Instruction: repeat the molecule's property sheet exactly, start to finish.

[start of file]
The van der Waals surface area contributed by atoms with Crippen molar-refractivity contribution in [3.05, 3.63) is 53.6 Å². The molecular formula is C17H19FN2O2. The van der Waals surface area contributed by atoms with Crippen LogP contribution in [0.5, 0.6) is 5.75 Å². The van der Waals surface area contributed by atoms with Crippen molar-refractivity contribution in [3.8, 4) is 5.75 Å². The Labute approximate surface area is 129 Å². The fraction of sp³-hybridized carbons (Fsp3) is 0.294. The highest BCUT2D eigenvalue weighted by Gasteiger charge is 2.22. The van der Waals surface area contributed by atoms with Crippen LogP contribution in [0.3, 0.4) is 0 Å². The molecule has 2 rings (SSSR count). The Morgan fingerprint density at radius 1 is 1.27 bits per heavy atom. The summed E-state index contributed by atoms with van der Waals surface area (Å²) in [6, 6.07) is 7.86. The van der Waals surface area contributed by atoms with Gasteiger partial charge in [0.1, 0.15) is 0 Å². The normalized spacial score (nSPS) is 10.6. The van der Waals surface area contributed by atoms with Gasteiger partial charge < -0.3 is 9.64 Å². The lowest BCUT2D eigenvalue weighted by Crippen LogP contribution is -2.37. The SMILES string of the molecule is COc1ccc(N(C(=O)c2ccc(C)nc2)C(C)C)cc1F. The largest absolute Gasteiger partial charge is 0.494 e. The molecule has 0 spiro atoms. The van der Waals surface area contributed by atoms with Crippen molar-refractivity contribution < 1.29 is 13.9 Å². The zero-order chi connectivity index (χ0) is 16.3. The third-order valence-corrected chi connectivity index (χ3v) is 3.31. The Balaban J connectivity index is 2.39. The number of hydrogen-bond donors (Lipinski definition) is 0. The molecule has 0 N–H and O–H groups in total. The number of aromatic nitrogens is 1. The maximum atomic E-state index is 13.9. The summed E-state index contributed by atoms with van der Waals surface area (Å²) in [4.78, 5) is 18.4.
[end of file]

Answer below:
The van der Waals surface area contributed by atoms with Crippen molar-refractivity contribution in [3.05, 3.63) is 53.6 Å². The molecular formula is C17H19FN2O2. The van der Waals surface area contributed by atoms with Crippen LogP contribution in [0.5, 0.6) is 5.75 Å². The van der Waals surface area contributed by atoms with Crippen molar-refractivity contribution in [3.8, 4) is 5.75 Å². The Labute approximate surface area is 129 Å². The fraction of sp³-hybridized carbons (Fsp3) is 0.294. The highest BCUT2D eigenvalue weighted by Gasteiger charge is 2.22. The van der Waals surface area contributed by atoms with Crippen LogP contribution in [0.3, 0.4) is 0 Å². The molecule has 2 rings (SSSR count). The Morgan fingerprint density at radius 1 is 1.27 bits per heavy atom. The summed E-state index contributed by atoms with van der Waals surface area (Å²) in [6, 6.07) is 7.86. The van der Waals surface area contributed by atoms with Gasteiger partial charge in [0.1, 0.15) is 0 Å². The normalized spacial score (nSPS) is 10.6. The van der Waals surface area contributed by atoms with Gasteiger partial charge < -0.3 is 9.64 Å². The lowest BCUT2D eigenvalue weighted by Crippen LogP contribution is -2.37. The SMILES string of the molecule is COc1ccc(N(C(=O)c2ccc(C)nc2)C(C)C)cc1F. The largest absolute Gasteiger partial charge is 0.494 e. The molecule has 0 spiro atoms. The van der Waals surface area contributed by atoms with Crippen molar-refractivity contribution < 1.29 is 13.9 Å². The zero-order chi connectivity index (χ0) is 16.3. The third-order valence-corrected chi connectivity index (χ3v) is 3.31. The Balaban J connectivity index is 2.39. The number of hydrogen-bond donors (Lipinski definition) is 0. The molecule has 0 N–H and O–H groups in total. The number of aromatic nitrogens is 1. The maximum atomic E-state index is 13.9. The summed E-state index contributed by atoms with van der Waals surface area (Å²) in [4.78, 5) is 18.4.